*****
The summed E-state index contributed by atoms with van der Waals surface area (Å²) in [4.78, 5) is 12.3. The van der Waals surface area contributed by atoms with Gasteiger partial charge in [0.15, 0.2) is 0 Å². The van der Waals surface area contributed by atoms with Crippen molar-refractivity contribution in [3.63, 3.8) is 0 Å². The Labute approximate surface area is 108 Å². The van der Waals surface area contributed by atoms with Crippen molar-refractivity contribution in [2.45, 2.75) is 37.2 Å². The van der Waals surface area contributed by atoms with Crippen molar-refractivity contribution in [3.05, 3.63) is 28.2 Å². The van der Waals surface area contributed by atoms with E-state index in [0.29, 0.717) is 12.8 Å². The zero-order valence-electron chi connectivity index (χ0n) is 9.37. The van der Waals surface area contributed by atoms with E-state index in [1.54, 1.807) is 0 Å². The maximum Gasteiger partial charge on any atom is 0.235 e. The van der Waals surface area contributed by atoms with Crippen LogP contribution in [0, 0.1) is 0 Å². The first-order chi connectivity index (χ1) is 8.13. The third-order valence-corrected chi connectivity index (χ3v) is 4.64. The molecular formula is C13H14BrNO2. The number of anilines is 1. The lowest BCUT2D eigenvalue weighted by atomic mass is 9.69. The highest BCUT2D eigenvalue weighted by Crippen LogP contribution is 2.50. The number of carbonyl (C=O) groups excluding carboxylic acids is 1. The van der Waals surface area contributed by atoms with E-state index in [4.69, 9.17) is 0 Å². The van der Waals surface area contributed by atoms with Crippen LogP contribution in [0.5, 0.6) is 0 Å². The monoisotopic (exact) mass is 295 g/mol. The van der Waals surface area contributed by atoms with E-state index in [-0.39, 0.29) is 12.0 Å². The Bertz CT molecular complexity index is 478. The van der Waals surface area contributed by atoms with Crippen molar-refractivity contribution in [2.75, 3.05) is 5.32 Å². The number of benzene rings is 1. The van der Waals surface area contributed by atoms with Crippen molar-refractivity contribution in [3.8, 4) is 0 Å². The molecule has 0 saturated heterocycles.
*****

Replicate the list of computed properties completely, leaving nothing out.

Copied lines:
The summed E-state index contributed by atoms with van der Waals surface area (Å²) in [4.78, 5) is 12.3. The van der Waals surface area contributed by atoms with Gasteiger partial charge in [0.15, 0.2) is 0 Å². The van der Waals surface area contributed by atoms with Crippen molar-refractivity contribution in [3.63, 3.8) is 0 Å². The Labute approximate surface area is 108 Å². The van der Waals surface area contributed by atoms with Crippen molar-refractivity contribution in [2.45, 2.75) is 37.2 Å². The van der Waals surface area contributed by atoms with Crippen molar-refractivity contribution in [3.05, 3.63) is 28.2 Å². The van der Waals surface area contributed by atoms with E-state index in [0.29, 0.717) is 12.8 Å². The zero-order valence-electron chi connectivity index (χ0n) is 9.37. The van der Waals surface area contributed by atoms with E-state index in [1.54, 1.807) is 0 Å². The maximum Gasteiger partial charge on any atom is 0.235 e. The van der Waals surface area contributed by atoms with Crippen LogP contribution in [0, 0.1) is 0 Å². The first-order chi connectivity index (χ1) is 8.13. The third-order valence-corrected chi connectivity index (χ3v) is 4.64. The molecular formula is C13H14BrNO2. The number of anilines is 1. The lowest BCUT2D eigenvalue weighted by atomic mass is 9.69. The highest BCUT2D eigenvalue weighted by Crippen LogP contribution is 2.50. The number of carbonyl (C=O) groups excluding carboxylic acids is 1. The van der Waals surface area contributed by atoms with E-state index in [4.69, 9.17) is 0 Å². The van der Waals surface area contributed by atoms with Crippen LogP contribution in [0.5, 0.6) is 0 Å². The monoisotopic (exact) mass is 295 g/mol. The van der Waals surface area contributed by atoms with E-state index in [-0.39, 0.29) is 12.0 Å². The Bertz CT molecular complexity index is 478. The van der Waals surface area contributed by atoms with Crippen molar-refractivity contribution in [2.75, 3.05) is 5.32 Å². The number of benzene rings is 1. The van der Waals surface area contributed by atoms with Crippen molar-refractivity contribution in [3.8, 4) is 0 Å². The molecule has 0 saturated heterocycles.